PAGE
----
Exploring Confessional Boundaries: A Comparative Textual Study of Jewish, Muslim, and Christian Arabic Folktales from the Pre-Modern Era

Principal Investigator:

Magdalen Connolly

Funded by:

Humboldt Postdoctoral Research Fellowship



This project is a comparative study of pre-modern written Muslim, Jewish, and Christian Middle Arabic. It challenges the long-held assumption that social and cultural segregation of Jews, Muslims, and Christians in Ottoman-era Egypt caused significant divergences in their written languages. Present-day studies of Middle Arabic often reify these assumed divisions by examining each group’s written language in isolation. This project questions whether these religious demarcations really reflect the linguistic reality of the period. By comparing the linguistic features of Judeo-Arabic folktales with those found in contemporaneous Muslim and Christian Middle Arabic texts of the same genre, it will establish the degree of linguistic affinity between these three groups, and test the methodological boundaries imposed on the philological study of written Arabic.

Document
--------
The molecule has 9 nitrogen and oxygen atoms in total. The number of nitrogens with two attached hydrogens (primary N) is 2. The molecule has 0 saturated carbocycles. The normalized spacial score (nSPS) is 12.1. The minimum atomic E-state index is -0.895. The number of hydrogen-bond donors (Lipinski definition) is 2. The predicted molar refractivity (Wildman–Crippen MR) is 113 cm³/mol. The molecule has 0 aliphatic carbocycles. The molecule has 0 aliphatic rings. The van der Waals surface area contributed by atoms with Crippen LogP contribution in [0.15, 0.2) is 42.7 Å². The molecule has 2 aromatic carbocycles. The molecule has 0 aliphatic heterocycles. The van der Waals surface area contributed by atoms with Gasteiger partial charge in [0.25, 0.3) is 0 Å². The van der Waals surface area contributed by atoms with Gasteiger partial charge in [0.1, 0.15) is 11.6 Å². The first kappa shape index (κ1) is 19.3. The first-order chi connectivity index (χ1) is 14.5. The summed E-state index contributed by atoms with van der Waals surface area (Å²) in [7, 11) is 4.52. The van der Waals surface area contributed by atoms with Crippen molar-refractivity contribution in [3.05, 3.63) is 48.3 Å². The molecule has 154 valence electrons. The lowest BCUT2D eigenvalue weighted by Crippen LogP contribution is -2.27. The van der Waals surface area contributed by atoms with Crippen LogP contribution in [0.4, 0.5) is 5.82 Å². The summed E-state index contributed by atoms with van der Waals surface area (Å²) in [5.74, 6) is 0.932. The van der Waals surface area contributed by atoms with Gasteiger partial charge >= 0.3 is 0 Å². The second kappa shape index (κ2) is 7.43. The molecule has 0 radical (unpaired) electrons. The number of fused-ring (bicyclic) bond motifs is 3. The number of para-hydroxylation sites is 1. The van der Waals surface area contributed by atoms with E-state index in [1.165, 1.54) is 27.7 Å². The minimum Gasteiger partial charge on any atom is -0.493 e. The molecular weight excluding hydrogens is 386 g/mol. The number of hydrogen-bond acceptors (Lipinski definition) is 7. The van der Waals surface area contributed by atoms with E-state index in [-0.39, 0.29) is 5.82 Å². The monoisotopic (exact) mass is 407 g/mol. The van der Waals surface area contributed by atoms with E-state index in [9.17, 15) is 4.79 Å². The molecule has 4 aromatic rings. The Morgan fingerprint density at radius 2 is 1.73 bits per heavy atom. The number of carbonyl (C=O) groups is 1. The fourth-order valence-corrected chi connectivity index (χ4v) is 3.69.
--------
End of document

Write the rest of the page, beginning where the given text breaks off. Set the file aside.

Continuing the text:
Team members